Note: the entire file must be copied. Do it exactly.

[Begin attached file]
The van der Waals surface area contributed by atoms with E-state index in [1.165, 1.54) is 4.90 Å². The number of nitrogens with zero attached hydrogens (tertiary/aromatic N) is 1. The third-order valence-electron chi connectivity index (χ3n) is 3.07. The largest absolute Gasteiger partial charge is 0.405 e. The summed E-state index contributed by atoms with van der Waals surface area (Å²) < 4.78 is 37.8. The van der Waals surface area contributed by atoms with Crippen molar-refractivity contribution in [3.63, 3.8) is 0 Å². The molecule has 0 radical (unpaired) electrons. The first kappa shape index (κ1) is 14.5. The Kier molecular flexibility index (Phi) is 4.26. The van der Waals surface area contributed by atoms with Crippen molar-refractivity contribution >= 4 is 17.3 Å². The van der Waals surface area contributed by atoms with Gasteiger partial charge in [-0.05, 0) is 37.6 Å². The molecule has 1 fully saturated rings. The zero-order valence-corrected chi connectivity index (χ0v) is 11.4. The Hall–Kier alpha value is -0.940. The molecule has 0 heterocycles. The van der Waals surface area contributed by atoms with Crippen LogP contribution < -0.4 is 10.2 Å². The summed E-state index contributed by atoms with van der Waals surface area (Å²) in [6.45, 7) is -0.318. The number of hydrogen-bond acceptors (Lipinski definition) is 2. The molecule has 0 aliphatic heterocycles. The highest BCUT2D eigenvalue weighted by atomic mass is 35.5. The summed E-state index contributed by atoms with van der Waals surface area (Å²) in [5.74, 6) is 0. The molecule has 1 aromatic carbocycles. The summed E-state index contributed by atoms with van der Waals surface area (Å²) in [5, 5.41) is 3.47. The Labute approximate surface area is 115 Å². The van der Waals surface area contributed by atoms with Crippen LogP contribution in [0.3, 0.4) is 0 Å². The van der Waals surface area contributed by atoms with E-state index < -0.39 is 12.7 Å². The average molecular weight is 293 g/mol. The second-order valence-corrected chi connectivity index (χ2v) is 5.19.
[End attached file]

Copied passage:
The van der Waals surface area contributed by atoms with E-state index in [1.165, 1.54) is 4.90 Å². The number of nitrogens with zero attached hydrogens (tertiary/aromatic N) is 1. The third-order valence-electron chi connectivity index (χ3n) is 3.07. The largest absolute Gasteiger partial charge is 0.405 e. The summed E-state index contributed by atoms with van der Waals surface area (Å²) < 4.78 is 37.8. The van der Waals surface area contributed by atoms with Crippen molar-refractivity contribution in [3.63, 3.8) is 0 Å². The molecule has 0 radical (unpaired) electrons. The first kappa shape index (κ1) is 14.5. The Kier molecular flexibility index (Phi) is 4.26. The van der Waals surface area contributed by atoms with Crippen molar-refractivity contribution >= 4 is 17.3 Å². The van der Waals surface area contributed by atoms with Gasteiger partial charge in [-0.05, 0) is 37.6 Å². The molecule has 1 fully saturated rings. The zero-order valence-corrected chi connectivity index (χ0v) is 11.4. The Hall–Kier alpha value is -0.940. The molecule has 0 heterocycles. The van der Waals surface area contributed by atoms with Crippen LogP contribution < -0.4 is 10.2 Å². The summed E-state index contributed by atoms with van der Waals surface area (Å²) in [6.45, 7) is -0.318. The number of hydrogen-bond acceptors (Lipinski definition) is 2. The molecule has 0 aliphatic heterocycles. The highest BCUT2D eigenvalue weighted by atomic mass is 35.5. The summed E-state index contributed by atoms with van der Waals surface area (Å²) in [5.74, 6) is 0. The molecule has 1 aromatic carbocycles. The summed E-state index contributed by atoms with van der Waals surface area (Å²) in [5, 5.41) is 3.47. The Labute approximate surface area is 115 Å². The van der Waals surface area contributed by atoms with Crippen LogP contribution in [0.3, 0.4) is 0 Å². The van der Waals surface area contributed by atoms with E-state index < -0.39 is 12.7 Å². The average molecular weight is 293 g/mol. The second-order valence-corrected chi connectivity index (χ2v) is 5.19.